Date of Award


Document Type

Campus Access Thesis


Earth and Ocean Sciences



First Advisor

Douglas F Williams

Second Advisor

Camelia Knapp


Ground Penetrating Radar, radiocarbon dating and core analyses were combined within this investigation to determine the shallow geologic framework and the recent depositional history of Thousand Acre Marsh. Analyses of these data revealed the role of Thousand Acre Marsh as a record keeper of subsurface sediments and the effects of adjacent environments, North Inlet Marsh system, Winyah Bay estuary, river migration and North Island spit, on the formation of this present day brackish marsh.

Brackish marshes are dynamic and important coastal ecosystems, both for habitats to flora and fauna and economically for state tourism. The knowledge of present day and past changes within these environments is important to future management of these coastal environments. Thousand Acre Marsh is located 5 miles east of Georgetown, SC along the South Carolina lower coastal plain. Recent changes to local geology such as the uplift of the Cape Fear Arch, the migration of the Pee Dee River and the elongation of the North Island spit have all played a part in the formation of Thousand Acre Marsh and their impacts can be identified within the shallow subsurface environments. The construction of a stratigraphic framework from lithological analyses and radiocarbon dating shows a laterally continuous trend of environments that portray the depositional history of this marsh. The trend begins with a swale between two relict dune ridge systems which slowly transitions to a forest environment, evidence from roots and root systems in sand facies, to a freshwater swamp suggested from dense clay with wood fragments. Next there is evidence of an alternating mudflat and freshwater marsh environments suggested from identification of alternating peat and clay layers which were formed by the migration of the Pee Dee River, to the modern day brackish marsh due to effects of sea level rise and tidal exchange within the Winyah Bay estuary. All of these environments have been identified within sediment cores, identification of geophysical reflectors and correlated with radiocarbon dating. The identified environmental changes correlate with timing of local changes in geology as suggested above. Thousand Acre Marsh is an evolving brackish marsh, due to sea level rise and influence from adjacent environments. These changes should be further investigated and continued into the future, to gather knowledge of the changing environment and to benefit coastal managers in preserving our coastal environments for the future.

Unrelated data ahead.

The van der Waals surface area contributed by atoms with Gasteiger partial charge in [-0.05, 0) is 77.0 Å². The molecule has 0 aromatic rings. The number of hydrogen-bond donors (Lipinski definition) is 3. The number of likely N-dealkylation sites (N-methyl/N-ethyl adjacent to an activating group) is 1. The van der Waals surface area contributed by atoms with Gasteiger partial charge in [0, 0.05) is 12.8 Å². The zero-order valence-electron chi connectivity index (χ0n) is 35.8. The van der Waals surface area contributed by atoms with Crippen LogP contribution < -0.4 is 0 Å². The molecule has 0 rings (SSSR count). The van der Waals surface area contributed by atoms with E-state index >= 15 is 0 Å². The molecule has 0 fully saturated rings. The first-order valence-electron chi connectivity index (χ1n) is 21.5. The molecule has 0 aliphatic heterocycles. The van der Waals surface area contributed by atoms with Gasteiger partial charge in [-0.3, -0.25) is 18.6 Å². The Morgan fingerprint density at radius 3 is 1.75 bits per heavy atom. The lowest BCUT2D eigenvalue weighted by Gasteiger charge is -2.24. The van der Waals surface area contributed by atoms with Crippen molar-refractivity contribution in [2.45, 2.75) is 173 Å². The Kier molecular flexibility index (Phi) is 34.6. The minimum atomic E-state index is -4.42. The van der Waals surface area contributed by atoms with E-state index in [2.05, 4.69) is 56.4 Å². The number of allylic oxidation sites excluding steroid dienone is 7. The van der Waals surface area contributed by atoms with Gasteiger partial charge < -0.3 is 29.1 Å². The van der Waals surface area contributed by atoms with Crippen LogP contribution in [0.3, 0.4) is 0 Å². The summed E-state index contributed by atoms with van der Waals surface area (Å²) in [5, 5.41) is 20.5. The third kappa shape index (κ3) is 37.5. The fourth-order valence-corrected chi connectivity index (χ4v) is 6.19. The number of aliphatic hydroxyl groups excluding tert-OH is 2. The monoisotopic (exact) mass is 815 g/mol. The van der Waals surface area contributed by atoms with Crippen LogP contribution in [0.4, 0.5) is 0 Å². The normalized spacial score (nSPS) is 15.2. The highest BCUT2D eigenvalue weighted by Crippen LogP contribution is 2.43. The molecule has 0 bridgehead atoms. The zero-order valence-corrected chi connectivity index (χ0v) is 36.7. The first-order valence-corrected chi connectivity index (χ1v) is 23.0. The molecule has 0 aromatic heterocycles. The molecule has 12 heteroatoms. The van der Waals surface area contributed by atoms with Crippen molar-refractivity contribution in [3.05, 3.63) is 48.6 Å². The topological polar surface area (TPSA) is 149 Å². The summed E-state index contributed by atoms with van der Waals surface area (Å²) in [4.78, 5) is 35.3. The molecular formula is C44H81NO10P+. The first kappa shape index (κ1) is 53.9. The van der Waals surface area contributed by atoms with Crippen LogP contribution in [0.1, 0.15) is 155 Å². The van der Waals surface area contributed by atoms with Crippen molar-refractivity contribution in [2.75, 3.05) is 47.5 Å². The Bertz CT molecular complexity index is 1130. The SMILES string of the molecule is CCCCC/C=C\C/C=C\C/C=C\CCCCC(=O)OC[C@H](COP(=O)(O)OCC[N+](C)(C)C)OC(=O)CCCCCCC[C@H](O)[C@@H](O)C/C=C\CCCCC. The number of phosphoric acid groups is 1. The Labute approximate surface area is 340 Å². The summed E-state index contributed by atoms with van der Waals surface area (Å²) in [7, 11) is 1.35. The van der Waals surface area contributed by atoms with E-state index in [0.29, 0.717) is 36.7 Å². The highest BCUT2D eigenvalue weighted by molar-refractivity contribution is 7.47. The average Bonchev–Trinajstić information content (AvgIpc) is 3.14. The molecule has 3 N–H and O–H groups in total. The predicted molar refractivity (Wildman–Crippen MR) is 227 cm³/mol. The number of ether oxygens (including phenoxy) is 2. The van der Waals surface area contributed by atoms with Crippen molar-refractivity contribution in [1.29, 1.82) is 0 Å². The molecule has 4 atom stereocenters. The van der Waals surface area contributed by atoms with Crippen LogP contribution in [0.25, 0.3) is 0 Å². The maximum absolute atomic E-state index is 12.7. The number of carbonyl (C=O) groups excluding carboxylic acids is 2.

© 2011, Abby Lynn Springer